That’s my brother on the bed, being a new baby, the afternoon’s sunlight softly sprayed across my parents’ bedspread. He is waking from a nap and because he is their first baby and still new, my mother calls for my father to fetch the camera. It’s the light that she loves. It’s just right. It is the summer of 1939.
A family changes with every new ingredient. So by the time the second or third child comes, the camera gets worn out, the lens starts acting funny and there’s no time to fix it or get a new one. There’s so much to do when there are babies around. But that’s okay. We remember what’s important without pictures.
When I met my brother, I was a baby who napped on that same bed and he was nine. In all of my conscious memory, my brother was fully formed as a person. He was never a baby, never a child. He was always quiet and competent, knew how to do things, understood his job in the family and took care of me. He was a constant and sometimes quite stern presence in my life. He filled in a lot for parents who had other very concerning things to do like work all the time or be too depressed to function.
He took me on his bike to the fish hatchery in Hastings. We sailed down Green Street, faster than anyone should go with a four-year old sitting sideways on the bike’s bar holding on to the handlebars. He sat with me under our tree. He told me the elves left their footprints in the bushes next to the house. They had parties at night while we slept but we could always tell they were there because of their tiny footprints. It was true. He showed me exactly where to look.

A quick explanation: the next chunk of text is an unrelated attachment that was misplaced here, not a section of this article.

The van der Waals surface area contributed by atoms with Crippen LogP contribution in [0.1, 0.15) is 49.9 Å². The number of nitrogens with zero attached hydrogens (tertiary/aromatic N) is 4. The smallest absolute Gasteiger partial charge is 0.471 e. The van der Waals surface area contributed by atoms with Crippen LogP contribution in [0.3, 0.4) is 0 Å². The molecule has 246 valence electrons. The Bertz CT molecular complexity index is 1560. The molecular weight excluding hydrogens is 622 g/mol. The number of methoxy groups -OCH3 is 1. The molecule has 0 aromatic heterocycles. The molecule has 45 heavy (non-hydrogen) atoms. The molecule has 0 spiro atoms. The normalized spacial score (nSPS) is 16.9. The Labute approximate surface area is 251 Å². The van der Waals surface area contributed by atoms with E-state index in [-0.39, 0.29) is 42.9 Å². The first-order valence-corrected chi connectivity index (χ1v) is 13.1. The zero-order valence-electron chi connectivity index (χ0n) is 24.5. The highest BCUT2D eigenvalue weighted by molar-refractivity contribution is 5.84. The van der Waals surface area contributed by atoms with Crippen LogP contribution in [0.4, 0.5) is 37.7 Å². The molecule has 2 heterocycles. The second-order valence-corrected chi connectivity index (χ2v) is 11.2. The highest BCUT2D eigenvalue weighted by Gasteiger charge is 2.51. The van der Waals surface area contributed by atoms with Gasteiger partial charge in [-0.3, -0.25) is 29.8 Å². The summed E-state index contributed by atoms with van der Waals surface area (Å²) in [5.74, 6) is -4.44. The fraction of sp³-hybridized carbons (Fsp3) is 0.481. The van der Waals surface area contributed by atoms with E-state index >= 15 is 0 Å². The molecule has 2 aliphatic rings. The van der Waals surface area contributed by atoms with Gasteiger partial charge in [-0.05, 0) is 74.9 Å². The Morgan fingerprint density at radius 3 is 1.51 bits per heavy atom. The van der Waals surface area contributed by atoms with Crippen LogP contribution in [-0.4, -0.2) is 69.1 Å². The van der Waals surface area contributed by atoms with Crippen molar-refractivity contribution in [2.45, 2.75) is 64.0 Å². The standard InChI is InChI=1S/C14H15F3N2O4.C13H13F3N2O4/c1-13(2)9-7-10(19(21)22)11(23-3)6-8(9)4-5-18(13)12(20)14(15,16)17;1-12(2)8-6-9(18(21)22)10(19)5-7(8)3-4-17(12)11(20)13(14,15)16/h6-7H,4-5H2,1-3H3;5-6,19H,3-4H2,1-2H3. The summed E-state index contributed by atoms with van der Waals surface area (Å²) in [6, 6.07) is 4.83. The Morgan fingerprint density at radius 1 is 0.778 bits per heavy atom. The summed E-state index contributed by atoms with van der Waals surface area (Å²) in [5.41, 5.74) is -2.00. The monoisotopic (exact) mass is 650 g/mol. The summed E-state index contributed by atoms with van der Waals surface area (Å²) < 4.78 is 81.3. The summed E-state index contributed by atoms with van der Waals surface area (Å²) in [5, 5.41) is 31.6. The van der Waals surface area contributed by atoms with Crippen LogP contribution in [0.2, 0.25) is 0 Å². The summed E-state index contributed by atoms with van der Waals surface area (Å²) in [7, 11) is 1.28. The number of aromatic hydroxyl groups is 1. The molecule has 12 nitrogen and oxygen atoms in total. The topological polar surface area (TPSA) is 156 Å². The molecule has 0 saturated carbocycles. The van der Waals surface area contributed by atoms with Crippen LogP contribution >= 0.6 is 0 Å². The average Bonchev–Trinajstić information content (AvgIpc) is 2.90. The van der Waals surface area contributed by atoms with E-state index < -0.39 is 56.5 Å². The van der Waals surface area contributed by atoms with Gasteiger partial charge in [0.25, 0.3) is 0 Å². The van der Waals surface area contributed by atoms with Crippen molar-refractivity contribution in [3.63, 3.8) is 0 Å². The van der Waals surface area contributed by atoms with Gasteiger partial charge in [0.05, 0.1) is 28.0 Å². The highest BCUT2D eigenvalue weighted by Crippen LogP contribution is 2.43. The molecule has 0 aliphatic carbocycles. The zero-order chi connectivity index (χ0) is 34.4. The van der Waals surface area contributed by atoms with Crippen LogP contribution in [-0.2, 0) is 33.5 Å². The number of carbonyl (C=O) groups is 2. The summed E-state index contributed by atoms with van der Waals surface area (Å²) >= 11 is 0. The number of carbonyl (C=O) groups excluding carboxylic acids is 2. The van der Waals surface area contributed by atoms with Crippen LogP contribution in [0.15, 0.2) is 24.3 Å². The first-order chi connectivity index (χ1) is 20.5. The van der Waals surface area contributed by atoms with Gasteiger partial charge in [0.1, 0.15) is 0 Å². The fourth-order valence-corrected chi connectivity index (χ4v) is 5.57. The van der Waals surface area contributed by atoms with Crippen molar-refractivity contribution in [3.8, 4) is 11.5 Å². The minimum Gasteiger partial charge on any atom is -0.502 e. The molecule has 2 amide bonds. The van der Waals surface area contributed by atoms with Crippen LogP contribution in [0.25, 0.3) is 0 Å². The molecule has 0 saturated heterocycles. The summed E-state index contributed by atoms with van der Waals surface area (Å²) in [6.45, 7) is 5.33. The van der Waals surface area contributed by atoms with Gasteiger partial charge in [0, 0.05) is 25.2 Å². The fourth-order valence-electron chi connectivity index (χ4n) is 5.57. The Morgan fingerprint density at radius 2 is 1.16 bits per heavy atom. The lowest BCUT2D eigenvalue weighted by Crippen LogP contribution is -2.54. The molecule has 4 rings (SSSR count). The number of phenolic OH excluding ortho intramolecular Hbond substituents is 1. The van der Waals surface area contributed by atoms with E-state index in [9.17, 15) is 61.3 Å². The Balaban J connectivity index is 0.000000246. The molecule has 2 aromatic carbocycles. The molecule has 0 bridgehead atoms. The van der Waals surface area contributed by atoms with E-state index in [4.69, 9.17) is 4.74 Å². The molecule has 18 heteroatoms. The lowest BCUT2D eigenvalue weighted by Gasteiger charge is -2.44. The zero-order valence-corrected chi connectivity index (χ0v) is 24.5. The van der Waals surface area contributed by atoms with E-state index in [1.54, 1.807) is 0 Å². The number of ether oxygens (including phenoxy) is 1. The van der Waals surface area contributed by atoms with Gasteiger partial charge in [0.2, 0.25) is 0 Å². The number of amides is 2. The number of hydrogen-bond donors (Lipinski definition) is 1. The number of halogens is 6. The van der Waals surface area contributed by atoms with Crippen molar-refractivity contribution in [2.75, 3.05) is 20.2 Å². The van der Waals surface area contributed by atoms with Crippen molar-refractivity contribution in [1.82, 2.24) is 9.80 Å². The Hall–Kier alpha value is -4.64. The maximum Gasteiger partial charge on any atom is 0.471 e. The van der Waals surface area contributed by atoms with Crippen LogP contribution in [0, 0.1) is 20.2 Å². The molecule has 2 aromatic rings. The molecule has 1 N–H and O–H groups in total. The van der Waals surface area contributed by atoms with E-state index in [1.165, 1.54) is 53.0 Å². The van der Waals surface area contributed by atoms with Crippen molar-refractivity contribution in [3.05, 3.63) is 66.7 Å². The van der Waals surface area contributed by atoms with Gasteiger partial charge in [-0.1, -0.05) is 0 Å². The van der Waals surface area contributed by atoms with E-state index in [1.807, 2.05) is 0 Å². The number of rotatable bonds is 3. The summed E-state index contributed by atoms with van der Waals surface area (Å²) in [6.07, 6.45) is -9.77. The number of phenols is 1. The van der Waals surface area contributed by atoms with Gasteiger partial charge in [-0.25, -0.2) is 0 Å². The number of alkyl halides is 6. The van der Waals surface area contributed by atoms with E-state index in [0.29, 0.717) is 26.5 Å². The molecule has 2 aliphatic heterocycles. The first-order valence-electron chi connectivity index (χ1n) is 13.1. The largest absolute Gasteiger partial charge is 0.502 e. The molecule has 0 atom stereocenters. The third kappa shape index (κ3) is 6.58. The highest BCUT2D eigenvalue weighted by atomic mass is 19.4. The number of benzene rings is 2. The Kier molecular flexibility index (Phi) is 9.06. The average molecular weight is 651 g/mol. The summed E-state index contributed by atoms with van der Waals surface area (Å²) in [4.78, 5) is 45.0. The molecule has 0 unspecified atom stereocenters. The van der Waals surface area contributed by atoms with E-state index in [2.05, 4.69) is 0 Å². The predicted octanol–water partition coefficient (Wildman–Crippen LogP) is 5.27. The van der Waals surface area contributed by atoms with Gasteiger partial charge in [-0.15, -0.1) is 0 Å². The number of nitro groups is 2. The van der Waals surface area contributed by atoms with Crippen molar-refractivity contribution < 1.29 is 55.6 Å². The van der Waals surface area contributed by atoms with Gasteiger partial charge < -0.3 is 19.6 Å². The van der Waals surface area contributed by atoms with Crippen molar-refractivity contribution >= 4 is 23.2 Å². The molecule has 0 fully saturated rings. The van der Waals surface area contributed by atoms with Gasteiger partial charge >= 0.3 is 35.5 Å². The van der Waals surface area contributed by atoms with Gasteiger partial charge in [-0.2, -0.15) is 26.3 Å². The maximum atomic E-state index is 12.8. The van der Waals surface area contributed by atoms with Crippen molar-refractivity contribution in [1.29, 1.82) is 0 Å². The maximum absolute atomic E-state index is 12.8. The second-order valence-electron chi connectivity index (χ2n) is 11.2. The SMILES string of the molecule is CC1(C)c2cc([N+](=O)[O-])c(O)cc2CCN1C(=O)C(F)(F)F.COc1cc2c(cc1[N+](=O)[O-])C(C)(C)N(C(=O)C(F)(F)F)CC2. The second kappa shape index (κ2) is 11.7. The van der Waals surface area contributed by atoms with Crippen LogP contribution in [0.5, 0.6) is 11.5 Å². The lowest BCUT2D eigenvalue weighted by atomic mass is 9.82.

He painted the walls of his bedroom brown, played Harry Belafonte as loud as he could, and studied constantly. He called me Short Pants. Sometimes he called me Red. He taught me how to wash and wax a car. He made thick peanut butter sandwiches for me to eat before going to the movies. He was there all the time and he was always the same. He was steady. So steady.
Many years ago, he gave me a silver bracelet with a single charm, an elf, sitting holdings its knees, a little silver Peter Pan. And because it had been decades since the stories of the elves dancing in our bushes at night, I was astonished that he remembered. More, I was astonished he would be sentimental. My serious brother, my so serious brother remembering this small, fanciful thing, it amazed me.
Thinking of the bracelet reminds me that we know people as they were when we first met them. He was nine and I was that baby on the bed. Time passes. We grow, we age, we become people so radically different from each other in so many ways, and yet, we’re still as we were when we met.
He’s my big brother and I’m his baby sister.
He was my big brother and I was his baby sister. My brother passed away two years ago at the age of 81.